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Reagan’s Westminster speech was indeed a seminal event. It drew strong opposition from groups who feared an adverse Soviet reaction, and those who could never understand — as Reagan did — the power of ideas. But in the mild language he frequently chose when he laid out bold ideas, Reagan promised an aggressive ideological assault on the Soviet Union:blockquote>While we must be cautious about forcing the rate of change, we must not hesitate to declare our ultimate objectives and to take concrete actions to move toward them. We must be staunch in our conviction that freedom is not the sole prerogative of a lucky few, but the inalienable and universal right of all human beings. So states the United Nations Universal Declaration of Human Rights, which among other things, guarantees free elections. p>The objective I propose is quite simple to state: to foster the infrastructure of democracy, the system of a free press, unions, political parties, universities, which allows a people to choose their own way to develop their own culture, to reconcile their own differences through peaceful means. br> […] br> It is time that we committed ourselves as a nation — in both public and private sectors — to assisting democratic development…. /p>
Now I don’t wish to sound overly optimistic, yet the Soviet Union is not immune from the reality of what is going on in the world. It has happened in the past — a small ruling elite either mistakenly attempts to ease domestic unrest through greater repression and foreign adventure, or it chooses a wiser course. It begins to allow its people a voice in their own destiny. Even if this latter process is not realized soon, I believe the renewed strength of the democratic movement, complemented by a global campaign for freedom, will strengthen the prospects for arms control and a world at peace./blockquote>
What all this demonstrates is that Reagan was a neoconservative (or in Krauthammer’s terms, a democratic globalist) before that worldview had been given a name in a foreign policy context. If we go back to Charles Krauthammer’s AEI lecture, we can see in his discussion of the “success of liberty” — more than simply the defense of liberty — the same belief in the power of American values and ideals that can be traced through Ronald Reagan at Westminster to George W. Bush addressing the National Endowment for Democracy.
None of this proves, of course, that Reagan would have invaded Iraq. But it shows very clearly that he shared with George W. Bush the same deep faith in the power of freedom and democracy — as an ideological weapon — that is a major tenet of neoconservatism and seemed to be a key motivating factor in Bush’s actions with respect to Iraq.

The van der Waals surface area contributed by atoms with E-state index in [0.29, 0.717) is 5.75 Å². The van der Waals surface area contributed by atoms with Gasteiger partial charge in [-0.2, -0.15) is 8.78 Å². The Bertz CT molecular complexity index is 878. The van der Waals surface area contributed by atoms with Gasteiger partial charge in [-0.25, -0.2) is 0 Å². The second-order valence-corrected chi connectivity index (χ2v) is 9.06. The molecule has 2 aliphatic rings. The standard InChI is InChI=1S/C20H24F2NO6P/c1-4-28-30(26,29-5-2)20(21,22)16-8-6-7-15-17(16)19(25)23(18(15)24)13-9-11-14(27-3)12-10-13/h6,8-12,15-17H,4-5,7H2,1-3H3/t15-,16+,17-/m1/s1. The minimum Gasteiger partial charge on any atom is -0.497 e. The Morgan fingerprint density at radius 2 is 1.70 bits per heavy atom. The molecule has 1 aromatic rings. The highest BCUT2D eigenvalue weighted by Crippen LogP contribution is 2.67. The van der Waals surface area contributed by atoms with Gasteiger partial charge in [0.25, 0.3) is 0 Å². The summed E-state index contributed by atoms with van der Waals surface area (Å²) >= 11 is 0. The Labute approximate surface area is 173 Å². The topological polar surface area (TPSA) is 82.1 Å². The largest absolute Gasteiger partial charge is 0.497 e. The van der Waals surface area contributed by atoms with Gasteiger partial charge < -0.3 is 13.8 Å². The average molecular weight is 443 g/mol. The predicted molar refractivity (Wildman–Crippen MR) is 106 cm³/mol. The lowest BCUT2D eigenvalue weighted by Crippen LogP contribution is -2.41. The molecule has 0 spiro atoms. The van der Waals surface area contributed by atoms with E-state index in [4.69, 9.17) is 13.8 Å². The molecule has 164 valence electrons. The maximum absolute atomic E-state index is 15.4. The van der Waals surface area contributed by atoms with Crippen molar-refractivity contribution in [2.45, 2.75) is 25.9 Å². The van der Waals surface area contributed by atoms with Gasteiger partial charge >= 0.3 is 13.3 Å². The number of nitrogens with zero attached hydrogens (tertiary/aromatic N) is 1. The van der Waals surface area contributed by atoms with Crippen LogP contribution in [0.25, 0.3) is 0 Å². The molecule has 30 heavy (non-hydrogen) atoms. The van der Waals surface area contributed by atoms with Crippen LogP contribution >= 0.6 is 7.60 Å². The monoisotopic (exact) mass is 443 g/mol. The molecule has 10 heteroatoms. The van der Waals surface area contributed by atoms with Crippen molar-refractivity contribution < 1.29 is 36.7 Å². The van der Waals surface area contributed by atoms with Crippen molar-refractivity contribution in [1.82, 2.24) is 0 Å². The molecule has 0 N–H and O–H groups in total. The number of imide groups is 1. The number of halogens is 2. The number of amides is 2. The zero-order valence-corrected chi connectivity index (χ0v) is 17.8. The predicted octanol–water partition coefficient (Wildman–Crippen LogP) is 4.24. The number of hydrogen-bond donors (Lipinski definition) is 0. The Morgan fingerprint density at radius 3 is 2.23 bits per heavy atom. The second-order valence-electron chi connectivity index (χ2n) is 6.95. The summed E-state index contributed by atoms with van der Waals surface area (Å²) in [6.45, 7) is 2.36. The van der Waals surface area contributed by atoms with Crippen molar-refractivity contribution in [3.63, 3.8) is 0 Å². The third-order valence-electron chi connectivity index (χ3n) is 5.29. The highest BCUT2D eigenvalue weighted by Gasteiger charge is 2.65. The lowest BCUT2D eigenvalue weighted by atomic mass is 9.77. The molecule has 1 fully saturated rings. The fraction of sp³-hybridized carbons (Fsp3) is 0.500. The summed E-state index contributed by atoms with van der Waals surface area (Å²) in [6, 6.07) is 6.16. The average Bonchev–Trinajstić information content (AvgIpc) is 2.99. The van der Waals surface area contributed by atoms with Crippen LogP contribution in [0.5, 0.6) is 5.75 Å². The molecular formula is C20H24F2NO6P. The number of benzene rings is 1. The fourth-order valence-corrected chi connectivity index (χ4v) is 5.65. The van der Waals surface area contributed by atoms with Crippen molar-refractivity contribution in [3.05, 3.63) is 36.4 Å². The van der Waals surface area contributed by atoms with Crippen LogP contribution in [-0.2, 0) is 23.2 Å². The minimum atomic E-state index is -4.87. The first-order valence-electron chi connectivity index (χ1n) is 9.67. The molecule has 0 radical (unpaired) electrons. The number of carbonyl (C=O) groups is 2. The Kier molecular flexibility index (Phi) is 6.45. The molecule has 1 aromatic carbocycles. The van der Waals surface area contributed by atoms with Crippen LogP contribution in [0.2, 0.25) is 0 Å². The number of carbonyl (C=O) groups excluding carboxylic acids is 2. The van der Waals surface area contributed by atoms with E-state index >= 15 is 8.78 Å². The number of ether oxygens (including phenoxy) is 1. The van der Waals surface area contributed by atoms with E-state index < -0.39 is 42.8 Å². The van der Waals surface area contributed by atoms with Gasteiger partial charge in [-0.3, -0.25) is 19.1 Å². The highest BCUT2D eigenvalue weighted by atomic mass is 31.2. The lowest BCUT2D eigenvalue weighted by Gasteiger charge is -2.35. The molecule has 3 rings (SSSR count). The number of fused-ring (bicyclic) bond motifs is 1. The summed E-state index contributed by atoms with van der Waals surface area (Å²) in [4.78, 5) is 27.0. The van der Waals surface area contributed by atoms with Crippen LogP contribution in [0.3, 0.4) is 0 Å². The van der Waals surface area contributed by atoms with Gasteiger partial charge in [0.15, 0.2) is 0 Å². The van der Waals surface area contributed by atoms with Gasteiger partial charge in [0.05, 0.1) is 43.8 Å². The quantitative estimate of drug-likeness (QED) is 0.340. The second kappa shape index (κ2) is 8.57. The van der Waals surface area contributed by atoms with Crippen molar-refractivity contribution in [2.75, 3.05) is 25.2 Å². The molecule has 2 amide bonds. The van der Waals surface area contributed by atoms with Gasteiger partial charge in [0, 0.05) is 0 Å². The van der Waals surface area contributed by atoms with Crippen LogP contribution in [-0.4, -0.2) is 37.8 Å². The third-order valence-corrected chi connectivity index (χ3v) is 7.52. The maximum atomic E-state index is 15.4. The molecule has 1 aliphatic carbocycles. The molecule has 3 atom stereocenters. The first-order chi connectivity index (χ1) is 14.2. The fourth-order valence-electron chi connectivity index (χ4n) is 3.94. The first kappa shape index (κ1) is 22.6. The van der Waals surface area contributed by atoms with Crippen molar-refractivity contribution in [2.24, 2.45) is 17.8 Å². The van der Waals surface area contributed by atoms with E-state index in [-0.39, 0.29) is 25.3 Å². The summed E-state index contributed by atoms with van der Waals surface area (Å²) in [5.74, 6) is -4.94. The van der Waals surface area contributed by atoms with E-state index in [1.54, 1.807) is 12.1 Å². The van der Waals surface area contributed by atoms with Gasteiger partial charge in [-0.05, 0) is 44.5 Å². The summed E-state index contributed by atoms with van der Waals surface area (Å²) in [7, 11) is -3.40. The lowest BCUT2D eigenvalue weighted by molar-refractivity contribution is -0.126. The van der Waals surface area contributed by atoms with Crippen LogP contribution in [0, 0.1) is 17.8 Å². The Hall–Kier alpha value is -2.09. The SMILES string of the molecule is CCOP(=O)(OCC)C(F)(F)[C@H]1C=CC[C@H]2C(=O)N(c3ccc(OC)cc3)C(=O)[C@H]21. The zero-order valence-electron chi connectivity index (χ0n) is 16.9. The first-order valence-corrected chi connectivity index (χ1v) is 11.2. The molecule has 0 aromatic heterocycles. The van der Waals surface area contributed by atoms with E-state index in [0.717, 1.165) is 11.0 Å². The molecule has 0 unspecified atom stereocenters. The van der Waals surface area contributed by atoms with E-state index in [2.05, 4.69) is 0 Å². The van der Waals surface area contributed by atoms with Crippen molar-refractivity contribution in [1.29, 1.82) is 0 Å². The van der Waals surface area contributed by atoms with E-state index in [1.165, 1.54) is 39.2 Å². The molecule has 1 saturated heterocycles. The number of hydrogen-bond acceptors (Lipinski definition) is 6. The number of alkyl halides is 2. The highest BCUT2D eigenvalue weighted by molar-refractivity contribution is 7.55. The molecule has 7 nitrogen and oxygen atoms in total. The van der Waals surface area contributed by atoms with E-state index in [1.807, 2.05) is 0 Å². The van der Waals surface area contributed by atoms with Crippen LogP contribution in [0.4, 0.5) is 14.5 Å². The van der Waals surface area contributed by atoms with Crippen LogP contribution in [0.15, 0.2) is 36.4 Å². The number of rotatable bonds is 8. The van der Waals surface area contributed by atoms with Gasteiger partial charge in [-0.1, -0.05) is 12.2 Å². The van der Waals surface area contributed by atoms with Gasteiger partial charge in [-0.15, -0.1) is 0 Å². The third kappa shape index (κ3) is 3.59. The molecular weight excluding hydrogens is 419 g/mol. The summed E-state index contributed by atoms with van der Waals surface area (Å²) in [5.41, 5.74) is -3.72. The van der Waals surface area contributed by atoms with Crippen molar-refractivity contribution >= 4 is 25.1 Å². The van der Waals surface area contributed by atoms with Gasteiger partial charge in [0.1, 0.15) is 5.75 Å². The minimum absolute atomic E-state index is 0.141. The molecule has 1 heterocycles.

If we take Bush at his word, he invaded Iraq for two major reasons — to deprive terrorists of access to Iraq’s weapons of mass destruction and to create in Iraq a beacon of democracy and an example of an open society in the Arab world. The second of these is clearly the only way to combat and defeat the jihadist movement among the Arab peoples, just as Reagan correctly saw it as an offensive weapon in the Cold War with the Soviet Union.p>It is hard to believe that Reagan, presented with these two objectives, would not have found them — under conditions identical to those that confronted Bush on September 12, 2001 — equally compelling. br> /p>
A man of faith in a godless age is hitting Americans where it hurts.
Mr. and Mrs. American Spectator Reader, let P.J. O’Rourke talk sense to your kids.
In Britain, defending your property can get you life.
The debacle of this president’s administration is both a cause and a symptom of the decline of American values. Unless Congress impeaches him, that decline will go on unchecked. An eminent jurist surveys the damage and assesses the chances for the recovery of our culture.
It won’t take long for conservatives to scratch this presidential wannabe off their 2008 scorecard.
The American Christmas, like the songs that celebrate it, makes room for everybody under the rainbow. Is that why so many people seem to be hostile to it?
Was the President done in by the economy, or by the politics of the economy?